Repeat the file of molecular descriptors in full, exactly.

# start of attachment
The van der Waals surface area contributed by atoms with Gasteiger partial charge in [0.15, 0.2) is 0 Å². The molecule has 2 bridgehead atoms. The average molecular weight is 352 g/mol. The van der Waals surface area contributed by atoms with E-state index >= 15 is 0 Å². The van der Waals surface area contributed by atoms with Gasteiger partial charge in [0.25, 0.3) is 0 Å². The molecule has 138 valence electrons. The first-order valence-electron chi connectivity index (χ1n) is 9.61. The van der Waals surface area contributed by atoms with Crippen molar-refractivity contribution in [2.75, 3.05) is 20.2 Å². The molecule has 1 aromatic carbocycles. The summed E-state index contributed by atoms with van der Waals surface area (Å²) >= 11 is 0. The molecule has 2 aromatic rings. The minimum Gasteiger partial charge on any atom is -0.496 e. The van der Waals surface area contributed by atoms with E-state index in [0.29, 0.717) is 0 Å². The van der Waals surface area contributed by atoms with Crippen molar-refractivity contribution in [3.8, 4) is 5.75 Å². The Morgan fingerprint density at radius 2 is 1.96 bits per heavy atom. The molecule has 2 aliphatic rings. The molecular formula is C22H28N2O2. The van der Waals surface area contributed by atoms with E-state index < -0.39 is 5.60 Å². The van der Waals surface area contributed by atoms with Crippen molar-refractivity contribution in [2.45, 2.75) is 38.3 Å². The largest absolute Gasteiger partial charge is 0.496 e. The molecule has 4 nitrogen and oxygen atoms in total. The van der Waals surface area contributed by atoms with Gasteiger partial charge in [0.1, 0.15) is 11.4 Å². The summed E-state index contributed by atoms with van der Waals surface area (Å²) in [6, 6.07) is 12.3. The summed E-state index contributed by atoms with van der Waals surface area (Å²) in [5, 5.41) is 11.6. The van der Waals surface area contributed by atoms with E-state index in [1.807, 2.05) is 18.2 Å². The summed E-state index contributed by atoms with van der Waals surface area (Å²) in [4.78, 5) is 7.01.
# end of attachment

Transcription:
The van der Waals surface area contributed by atoms with Gasteiger partial charge in [0.15, 0.2) is 0 Å². The molecule has 2 bridgehead atoms. The average molecular weight is 352 g/mol. The van der Waals surface area contributed by atoms with E-state index >= 15 is 0 Å². The van der Waals surface area contributed by atoms with Gasteiger partial charge in [0.25, 0.3) is 0 Å². The molecule has 138 valence electrons. The first-order valence-electron chi connectivity index (χ1n) is 9.61. The van der Waals surface area contributed by atoms with Crippen molar-refractivity contribution in [2.75, 3.05) is 20.2 Å². The molecule has 1 aromatic carbocycles. The summed E-state index contributed by atoms with van der Waals surface area (Å²) >= 11 is 0. The molecule has 2 aromatic rings. The minimum Gasteiger partial charge on any atom is -0.496 e. The van der Waals surface area contributed by atoms with E-state index in [0.29, 0.717) is 0 Å². The van der Waals surface area contributed by atoms with Crippen molar-refractivity contribution in [3.8, 4) is 5.75 Å². The Morgan fingerprint density at radius 2 is 1.96 bits per heavy atom. The molecule has 2 aliphatic rings. The molecular formula is C22H28N2O2. The van der Waals surface area contributed by atoms with E-state index < -0.39 is 5.60 Å². The van der Waals surface area contributed by atoms with Crippen molar-refractivity contribution in [2.45, 2.75) is 38.3 Å². The largest absolute Gasteiger partial charge is 0.496 e. The molecule has 4 nitrogen and oxygen atoms in total. The van der Waals surface area contributed by atoms with Gasteiger partial charge in [0.1, 0.15) is 11.4 Å². The summed E-state index contributed by atoms with van der Waals surface area (Å²) in [6, 6.07) is 12.3. The summed E-state index contributed by atoms with van der Waals surface area (Å²) in [5, 5.41) is 11.6. The van der Waals surface area contributed by atoms with E-state index in [1.807, 2.05) is 18.2 Å². The summed E-state index contributed by atoms with van der Waals surface area (Å²) in [4.78, 5) is 7.01.